Rep. Darrell Issa, R-Calif. (AFP)
Agencies hosted or attended 767 large conferences at a cost of $268 million last year, according to new federal data released Wednesday by the House Oversight and Government Reform Committee.
Leading the list of agencies that attended or hosted conferences that cost taxpayers more than $100,000 was the Defense Department, with 295 conferences at a total cost of $89 million, according to the data. The Health and Human Services Department was next with 140 conferences at a cost of $56 million.
Other departments that spent large amounts on conferences:
Justice Department attended 107 conferences for a cost of $59 million.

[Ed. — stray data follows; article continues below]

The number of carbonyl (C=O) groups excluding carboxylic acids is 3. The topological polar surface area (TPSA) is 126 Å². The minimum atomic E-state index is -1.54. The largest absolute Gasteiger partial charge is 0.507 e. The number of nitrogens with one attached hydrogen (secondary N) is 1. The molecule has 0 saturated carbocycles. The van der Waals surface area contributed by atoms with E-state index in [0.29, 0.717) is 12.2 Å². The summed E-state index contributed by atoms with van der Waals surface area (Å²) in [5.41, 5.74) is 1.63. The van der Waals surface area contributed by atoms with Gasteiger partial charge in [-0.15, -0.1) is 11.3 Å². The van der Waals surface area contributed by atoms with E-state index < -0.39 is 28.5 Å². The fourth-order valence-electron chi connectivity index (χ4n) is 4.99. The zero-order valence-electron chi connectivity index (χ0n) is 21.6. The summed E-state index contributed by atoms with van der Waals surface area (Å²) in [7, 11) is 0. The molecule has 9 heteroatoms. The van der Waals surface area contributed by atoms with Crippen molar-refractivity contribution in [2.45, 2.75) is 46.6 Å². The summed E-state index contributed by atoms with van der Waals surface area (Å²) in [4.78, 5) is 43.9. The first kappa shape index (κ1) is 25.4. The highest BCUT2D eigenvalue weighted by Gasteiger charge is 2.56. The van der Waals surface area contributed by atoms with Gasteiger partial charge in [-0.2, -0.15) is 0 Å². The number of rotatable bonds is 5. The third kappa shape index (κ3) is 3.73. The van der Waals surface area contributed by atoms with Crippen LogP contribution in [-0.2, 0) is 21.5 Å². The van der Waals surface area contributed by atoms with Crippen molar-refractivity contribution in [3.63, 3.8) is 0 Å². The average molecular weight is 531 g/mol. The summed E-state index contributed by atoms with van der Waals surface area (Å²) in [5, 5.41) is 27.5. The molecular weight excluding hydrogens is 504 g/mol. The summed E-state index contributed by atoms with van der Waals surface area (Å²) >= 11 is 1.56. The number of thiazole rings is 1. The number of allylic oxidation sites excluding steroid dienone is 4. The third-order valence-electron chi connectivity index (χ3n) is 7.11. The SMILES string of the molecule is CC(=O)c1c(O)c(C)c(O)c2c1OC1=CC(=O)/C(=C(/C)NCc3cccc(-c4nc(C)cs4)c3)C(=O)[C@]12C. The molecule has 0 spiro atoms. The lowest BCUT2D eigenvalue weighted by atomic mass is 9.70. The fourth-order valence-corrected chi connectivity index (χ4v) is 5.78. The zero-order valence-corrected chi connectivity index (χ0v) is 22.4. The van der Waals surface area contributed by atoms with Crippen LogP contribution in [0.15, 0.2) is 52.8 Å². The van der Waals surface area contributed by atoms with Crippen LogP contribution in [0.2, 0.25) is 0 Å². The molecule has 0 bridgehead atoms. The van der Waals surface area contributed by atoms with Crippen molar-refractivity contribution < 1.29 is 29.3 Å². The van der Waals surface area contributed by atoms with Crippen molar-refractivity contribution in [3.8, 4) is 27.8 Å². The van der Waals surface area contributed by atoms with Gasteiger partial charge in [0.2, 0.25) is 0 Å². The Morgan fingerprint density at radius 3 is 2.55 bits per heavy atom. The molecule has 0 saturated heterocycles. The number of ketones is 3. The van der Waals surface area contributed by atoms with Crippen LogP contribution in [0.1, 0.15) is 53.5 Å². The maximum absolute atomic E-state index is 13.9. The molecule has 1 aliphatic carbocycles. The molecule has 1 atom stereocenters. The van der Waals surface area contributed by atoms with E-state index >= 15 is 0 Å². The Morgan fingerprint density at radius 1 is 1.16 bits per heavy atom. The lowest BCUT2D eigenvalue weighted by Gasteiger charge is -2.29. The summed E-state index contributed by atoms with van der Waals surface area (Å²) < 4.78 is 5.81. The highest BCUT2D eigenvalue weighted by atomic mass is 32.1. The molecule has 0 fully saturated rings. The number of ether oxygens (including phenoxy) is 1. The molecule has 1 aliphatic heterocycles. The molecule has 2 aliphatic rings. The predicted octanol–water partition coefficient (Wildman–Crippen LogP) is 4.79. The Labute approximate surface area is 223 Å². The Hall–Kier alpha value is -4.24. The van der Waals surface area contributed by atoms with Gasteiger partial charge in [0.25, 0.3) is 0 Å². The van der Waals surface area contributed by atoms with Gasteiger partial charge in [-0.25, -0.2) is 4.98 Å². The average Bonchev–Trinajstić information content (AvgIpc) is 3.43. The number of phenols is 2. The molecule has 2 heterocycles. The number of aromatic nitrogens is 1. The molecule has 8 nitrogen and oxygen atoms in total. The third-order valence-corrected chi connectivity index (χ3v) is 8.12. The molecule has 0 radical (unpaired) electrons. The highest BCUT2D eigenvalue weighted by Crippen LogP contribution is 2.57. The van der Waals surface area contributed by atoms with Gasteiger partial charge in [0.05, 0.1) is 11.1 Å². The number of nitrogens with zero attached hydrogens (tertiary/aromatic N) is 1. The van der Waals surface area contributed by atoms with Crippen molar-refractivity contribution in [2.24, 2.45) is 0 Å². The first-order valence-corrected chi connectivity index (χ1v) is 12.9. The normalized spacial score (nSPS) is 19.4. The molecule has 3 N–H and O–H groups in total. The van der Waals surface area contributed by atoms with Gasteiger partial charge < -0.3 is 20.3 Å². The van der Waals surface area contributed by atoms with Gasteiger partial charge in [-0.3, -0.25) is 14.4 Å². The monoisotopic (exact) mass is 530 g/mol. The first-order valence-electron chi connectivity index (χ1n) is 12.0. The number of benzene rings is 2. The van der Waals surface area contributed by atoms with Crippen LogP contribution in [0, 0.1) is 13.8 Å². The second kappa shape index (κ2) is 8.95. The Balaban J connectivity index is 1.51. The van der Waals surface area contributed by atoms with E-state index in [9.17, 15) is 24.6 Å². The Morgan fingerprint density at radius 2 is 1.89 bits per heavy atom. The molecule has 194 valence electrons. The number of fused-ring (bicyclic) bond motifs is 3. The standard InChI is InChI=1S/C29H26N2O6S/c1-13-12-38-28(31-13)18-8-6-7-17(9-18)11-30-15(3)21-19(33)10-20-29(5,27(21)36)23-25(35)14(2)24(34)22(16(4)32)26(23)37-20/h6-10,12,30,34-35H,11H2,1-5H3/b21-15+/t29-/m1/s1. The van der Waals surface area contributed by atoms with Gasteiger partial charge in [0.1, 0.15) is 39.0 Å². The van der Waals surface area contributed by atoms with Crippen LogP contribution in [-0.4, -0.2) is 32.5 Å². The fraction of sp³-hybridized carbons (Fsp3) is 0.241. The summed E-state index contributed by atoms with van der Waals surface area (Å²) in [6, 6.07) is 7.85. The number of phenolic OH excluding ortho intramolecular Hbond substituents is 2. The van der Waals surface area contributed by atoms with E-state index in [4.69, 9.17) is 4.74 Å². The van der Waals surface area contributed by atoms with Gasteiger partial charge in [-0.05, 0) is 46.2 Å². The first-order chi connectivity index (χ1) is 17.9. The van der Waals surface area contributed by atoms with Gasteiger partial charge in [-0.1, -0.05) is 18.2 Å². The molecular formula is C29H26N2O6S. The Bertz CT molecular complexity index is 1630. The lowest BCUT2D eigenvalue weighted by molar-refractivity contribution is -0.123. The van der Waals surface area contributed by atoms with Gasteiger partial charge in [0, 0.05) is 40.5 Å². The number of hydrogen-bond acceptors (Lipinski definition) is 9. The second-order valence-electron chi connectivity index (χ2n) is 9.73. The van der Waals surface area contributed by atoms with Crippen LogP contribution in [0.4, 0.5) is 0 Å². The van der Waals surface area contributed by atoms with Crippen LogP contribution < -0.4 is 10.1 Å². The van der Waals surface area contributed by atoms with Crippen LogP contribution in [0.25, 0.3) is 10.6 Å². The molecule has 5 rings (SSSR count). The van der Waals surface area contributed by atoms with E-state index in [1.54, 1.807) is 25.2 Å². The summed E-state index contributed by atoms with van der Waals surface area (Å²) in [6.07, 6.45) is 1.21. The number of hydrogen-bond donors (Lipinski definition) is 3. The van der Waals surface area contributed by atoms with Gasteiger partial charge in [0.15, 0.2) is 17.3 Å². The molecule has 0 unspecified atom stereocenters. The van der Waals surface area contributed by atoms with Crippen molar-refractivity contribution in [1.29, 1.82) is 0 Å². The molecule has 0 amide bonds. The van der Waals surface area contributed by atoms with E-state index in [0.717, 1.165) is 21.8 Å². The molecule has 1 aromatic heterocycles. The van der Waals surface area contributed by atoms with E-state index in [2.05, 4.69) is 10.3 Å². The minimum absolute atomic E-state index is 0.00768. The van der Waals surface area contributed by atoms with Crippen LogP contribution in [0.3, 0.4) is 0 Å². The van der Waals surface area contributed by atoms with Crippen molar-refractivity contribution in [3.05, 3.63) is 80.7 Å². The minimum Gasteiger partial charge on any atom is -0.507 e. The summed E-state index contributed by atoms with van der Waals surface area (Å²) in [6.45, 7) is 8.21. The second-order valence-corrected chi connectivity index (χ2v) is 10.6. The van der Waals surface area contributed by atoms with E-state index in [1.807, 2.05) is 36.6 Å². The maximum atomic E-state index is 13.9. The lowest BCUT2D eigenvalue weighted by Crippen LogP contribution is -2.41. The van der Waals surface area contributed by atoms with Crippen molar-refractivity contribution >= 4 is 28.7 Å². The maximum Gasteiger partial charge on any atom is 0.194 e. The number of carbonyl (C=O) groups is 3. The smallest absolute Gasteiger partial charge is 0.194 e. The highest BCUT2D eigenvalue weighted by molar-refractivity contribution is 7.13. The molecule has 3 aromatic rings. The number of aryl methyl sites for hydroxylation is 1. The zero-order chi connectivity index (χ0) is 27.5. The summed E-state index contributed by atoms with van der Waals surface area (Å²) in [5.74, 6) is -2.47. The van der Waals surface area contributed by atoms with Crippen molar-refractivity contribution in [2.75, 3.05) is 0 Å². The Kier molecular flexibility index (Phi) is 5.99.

Department of Homeland Security attended 35 conferences for a cost of $8 million.
Interior Department attended 32 conferences for a cost of $8 million.
The Commerce Department also spent more than $8 million on conferences, but the committee’s data did not say how many conferences were attended.
The committee, chaired by Rep. Darrell Issa, R-Calif., said in a Feb. 27 release that total federal travel last year cost $14.8 billion, citing Office of Management and Budget figures.
Travel for non-Defense agencies nearly doubled — from $3 billion to $5.8 billion — in the period from 2001 to 2012, while Defense Department travel increased during that period by roughly 50 percent, from $6 billion to $9 billion, the committee said.
The committee plans to hold a hearing Wednesday on waste and mismanagement in federal travel spending.